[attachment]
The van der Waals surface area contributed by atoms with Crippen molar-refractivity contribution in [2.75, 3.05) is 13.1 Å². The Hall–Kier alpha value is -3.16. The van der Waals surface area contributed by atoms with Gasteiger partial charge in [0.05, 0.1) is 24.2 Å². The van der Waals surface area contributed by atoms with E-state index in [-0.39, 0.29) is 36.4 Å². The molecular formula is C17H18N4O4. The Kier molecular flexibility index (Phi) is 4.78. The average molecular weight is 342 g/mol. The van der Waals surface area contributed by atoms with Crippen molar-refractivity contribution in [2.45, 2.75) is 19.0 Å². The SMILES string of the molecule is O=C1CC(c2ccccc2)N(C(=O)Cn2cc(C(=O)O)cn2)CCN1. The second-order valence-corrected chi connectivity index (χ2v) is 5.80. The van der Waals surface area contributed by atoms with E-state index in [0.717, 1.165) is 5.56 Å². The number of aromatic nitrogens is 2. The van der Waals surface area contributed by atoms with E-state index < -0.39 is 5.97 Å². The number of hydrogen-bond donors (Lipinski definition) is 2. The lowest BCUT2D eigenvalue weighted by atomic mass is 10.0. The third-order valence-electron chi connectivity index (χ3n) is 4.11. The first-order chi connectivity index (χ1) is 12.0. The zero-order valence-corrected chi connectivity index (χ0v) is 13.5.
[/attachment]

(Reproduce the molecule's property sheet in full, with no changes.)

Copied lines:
The van der Waals surface area contributed by atoms with Crippen molar-refractivity contribution in [2.75, 3.05) is 13.1 Å². The Hall–Kier alpha value is -3.16. The van der Waals surface area contributed by atoms with Gasteiger partial charge in [0.05, 0.1) is 24.2 Å². The van der Waals surface area contributed by atoms with E-state index in [-0.39, 0.29) is 36.4 Å². The molecular formula is C17H18N4O4. The Kier molecular flexibility index (Phi) is 4.78. The average molecular weight is 342 g/mol. The van der Waals surface area contributed by atoms with Crippen molar-refractivity contribution in [2.45, 2.75) is 19.0 Å². The SMILES string of the molecule is O=C1CC(c2ccccc2)N(C(=O)Cn2cc(C(=O)O)cn2)CCN1. The second-order valence-corrected chi connectivity index (χ2v) is 5.80. The van der Waals surface area contributed by atoms with E-state index in [0.717, 1.165) is 5.56 Å². The number of aromatic nitrogens is 2. The van der Waals surface area contributed by atoms with E-state index < -0.39 is 5.97 Å². The number of hydrogen-bond donors (Lipinski definition) is 2. The lowest BCUT2D eigenvalue weighted by atomic mass is 10.0. The third-order valence-electron chi connectivity index (χ3n) is 4.11. The first-order chi connectivity index (χ1) is 12.0. The zero-order valence-corrected chi connectivity index (χ0v) is 13.5.